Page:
This amendment was not fully enforced until the Voting Rights Act was passed in 1965.

End of Reconstruction Era

1877

By the end of the Reconstruction era, the 15th amendment was being abandoned. The 15th amendment stated that all citizens, regardless of race and skin color cannot be denied the right to vote. During this period, the whites were trying to regain their political, social and economic power from the black that began to advance during the Reconstruction Era. There were four methods of redeeming white supremacy, two of them focused mainly on the voting rights of African Americans. There was Poll taxes, Segregation Laws, 'Reign of Terror', and Legal disenfranchisement.
The majority of African Americans were poor because of the short transition from slavery to a new life. They lived in the ghettos in filthy homes and not-so decent jobs. Poll taxes when it came to voting affected them greatly because the prices were high and they had to be payed in cash. Many African Americans could not afford to pay the poll taxes. Another method was Legal disenfranchisement, these were methods that intended to render ineffective the 15th amendment. Literacy tests fell under this method, because the majority of African Americans could read or write and were not educated, registering to vote was made virtually impossible for them trough the tests that were put.

19th Amendment

August 18,1920

During the early 1800's women were fighting and struggling to obtain the right to vote, along with many other civil rights.The organized petitions, marches, meetings, and picketed their way to the 19th amendment. This fight lasted for a very long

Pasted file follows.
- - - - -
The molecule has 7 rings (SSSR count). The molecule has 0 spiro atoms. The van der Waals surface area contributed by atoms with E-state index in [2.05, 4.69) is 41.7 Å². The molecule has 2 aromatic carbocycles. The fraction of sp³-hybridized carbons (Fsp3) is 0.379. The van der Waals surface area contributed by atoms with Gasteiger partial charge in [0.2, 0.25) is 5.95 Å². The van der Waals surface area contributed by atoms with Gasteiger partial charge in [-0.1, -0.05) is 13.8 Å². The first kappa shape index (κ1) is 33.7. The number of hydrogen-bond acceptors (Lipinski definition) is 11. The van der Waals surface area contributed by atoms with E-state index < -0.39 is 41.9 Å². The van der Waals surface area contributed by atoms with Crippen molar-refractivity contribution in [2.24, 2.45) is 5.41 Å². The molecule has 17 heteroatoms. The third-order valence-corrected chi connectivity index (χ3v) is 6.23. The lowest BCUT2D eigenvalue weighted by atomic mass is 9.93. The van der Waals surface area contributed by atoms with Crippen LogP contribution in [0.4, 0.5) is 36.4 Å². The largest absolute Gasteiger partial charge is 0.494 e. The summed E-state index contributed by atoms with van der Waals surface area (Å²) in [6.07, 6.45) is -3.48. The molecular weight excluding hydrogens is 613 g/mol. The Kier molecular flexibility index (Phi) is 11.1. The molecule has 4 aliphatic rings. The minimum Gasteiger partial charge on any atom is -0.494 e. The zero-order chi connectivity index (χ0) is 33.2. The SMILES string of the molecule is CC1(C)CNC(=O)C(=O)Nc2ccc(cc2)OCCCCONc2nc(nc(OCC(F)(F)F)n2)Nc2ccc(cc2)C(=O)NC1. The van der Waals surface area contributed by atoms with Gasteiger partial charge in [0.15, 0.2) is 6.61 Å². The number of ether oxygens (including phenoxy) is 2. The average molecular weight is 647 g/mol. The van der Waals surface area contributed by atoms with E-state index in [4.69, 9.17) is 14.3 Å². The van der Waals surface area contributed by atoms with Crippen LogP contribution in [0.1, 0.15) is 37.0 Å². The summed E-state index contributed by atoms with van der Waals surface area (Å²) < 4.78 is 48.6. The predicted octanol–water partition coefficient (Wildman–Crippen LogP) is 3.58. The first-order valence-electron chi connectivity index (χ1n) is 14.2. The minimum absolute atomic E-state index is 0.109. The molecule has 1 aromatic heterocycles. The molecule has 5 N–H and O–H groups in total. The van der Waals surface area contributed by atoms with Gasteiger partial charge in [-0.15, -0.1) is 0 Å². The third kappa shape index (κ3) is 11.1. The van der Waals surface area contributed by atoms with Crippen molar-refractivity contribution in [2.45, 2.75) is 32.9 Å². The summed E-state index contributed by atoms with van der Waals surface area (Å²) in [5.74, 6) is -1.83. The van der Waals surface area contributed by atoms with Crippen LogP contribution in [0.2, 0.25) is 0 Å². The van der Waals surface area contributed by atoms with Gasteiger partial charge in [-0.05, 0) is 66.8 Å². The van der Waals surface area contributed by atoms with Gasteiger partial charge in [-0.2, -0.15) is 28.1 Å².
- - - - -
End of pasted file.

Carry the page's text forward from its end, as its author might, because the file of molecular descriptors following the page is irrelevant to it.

time.After the 72-year struggle women were granted the right to vote through this amendment.
The 19th amendment passed in 1920 but from 1890 leading up to 1920, many states including Wyoming, Utah, Colorado, Idaho, California and Washington were the first states that began to extend a women's right to vote. This set lead for many other states to follow and grant women's voting right.

Civil Rights Movement

1960 - 1965

The Civil Rights Movement demanded voting rights, along with many other constitutional rights, for African Americans. This included protest, marching, petitions, sit-ins and many other different methods from African Americans. They defied segregation laws with sit-ins, many African Americans, and a number of whites sat in lunch counters and other public accommodation that were reserved for Whites Only. The most common method was 'Non-violence'. Many inspirational Civil Rights leaders enforced the non violent fight against the racial discrimination in America.
Groups and organizations such a CORE, SNCC, and SCLC were created with the same goal in mind. Uniting African Americans and training them to protest and fight for their rights. This groups specifically lead on a fight for the ability for African Americans to vote in the United States.

Voting Rights Act

August 6,1965

The Voting Rights Act gave more African Americans the ability to vote. It was because of this act that the 15th amendment was enforced. Towards the end of the year 1965, more than 200,000 African Americans were registered voters in the South. The numbers African American registered voters continued to grow. Many of the Southern states have less than 50% of black registered voters.
During this time President Johnson was in office. The issue of Civil Rights was presented in his campaign as a top priority. He outlawed the poll taxes present to the voters in 1964 and two days following 'Bloody Sunday" in Selma, President Johnson sent the bill for the Voting Rights Act to Congress.This Act was signed into law in 1965, and gave federal government the power to monitor any states' voter registrations and eligibility. The Voting Rights Act prohibited discriminatory tests to any voter in all the states and it also allowed non-English speaking voters to vote.